Why didn’t Janet figure out that this was not actually the Good Place?
[Laughs] Good question. That will be the central theme of at least one, if not more, episodes next year. That’s obviously a huge question. A) You will explicitly find out. B) The general thing is we thought of Janet the way that you think of a computer. If you buy a new computer and you take it to a food bank and turn it on, or you take it to the KKK headquarters and turn it on, the computer doesn’t necessarily know under what circumstances it is serving the person who installed it in that office. Janet is not created to pass judgment on things, or look around and go, “Huh, this is interesting and different from what it’s supposed to be”; she’s just an informational delivery service. So, as a result, she was able to be installed in a fake Good Place neighborhood without figuring it out, because she’s not built to question whether or not her environment is real or fake. That’s the simplest way to put it.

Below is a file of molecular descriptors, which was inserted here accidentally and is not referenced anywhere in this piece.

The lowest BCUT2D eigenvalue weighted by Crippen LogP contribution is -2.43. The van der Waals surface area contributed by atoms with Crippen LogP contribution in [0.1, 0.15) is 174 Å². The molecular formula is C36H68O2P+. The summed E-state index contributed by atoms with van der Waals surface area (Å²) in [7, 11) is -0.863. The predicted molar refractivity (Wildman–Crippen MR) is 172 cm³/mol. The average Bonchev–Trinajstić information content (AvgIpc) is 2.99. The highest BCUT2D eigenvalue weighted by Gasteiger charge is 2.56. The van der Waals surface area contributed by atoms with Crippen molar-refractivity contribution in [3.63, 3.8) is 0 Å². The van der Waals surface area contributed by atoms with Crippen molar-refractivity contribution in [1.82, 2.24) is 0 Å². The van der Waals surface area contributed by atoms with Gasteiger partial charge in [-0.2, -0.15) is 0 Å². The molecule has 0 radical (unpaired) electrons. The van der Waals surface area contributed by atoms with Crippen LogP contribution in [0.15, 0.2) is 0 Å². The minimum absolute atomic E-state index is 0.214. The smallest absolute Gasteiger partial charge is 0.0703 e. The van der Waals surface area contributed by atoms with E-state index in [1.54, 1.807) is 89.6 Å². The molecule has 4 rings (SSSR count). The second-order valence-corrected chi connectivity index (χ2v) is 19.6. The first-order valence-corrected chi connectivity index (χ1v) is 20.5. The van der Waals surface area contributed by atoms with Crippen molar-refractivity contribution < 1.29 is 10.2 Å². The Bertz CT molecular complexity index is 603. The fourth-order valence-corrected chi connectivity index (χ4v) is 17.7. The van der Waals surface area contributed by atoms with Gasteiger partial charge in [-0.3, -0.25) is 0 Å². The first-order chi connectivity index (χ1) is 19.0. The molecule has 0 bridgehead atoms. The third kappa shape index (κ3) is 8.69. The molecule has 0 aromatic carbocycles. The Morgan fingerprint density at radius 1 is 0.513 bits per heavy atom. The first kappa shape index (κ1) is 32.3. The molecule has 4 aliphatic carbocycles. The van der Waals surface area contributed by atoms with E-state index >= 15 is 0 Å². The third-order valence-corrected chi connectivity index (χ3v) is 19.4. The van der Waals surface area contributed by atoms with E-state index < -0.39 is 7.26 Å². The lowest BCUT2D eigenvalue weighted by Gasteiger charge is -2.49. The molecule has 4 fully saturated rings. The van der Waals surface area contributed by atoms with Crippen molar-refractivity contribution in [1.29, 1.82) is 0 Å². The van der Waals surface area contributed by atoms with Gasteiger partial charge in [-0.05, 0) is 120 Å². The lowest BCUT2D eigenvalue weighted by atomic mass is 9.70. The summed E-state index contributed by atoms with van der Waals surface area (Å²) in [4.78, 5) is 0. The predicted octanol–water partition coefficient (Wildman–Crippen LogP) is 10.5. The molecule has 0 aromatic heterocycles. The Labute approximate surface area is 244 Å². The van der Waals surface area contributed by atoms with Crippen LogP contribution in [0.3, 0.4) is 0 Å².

So the Medium Place was real.
Loosely connected to that, Eleanor was listed as file No. 3. Can we assume that Mindy St. Claire (Maribeth Monroe) was file No. 1 or No. 2? And will we meet the other anomaly?
We made Eleanor’s case No. 3 because we knew we had Mindy already, and we have an idea that might be way down the line for what case number either 1 or 2 is, depending whether it happened before or after Mindy. We just wanted to really allow for the possibility that we could revisit that at a later time, so yes, we gave ourselves one extra potential story move of a case that came before a judge in some way. Obviously, when Shawn said, “I’m here to rule on case 00003,” he is not obviously the real judge — if there is even a real judge. He’s acting like the real judge. So, also he could just be full of it, frankly. But, even so, given that a lot of what the liars tend to do is draw on true aspects of the universe in order to tell their lies, we made it 3 for exactly that reason. We already had one other one, which would’ve been Mindy, and we gave ourselves an option of having a third case that would’ve come before a judge somewhere in history. Good eye.
The finale flashed back to a couple of key moments to show how these characters were experiencing a form of hell. What were some of the others that we didn’t get see in the finale?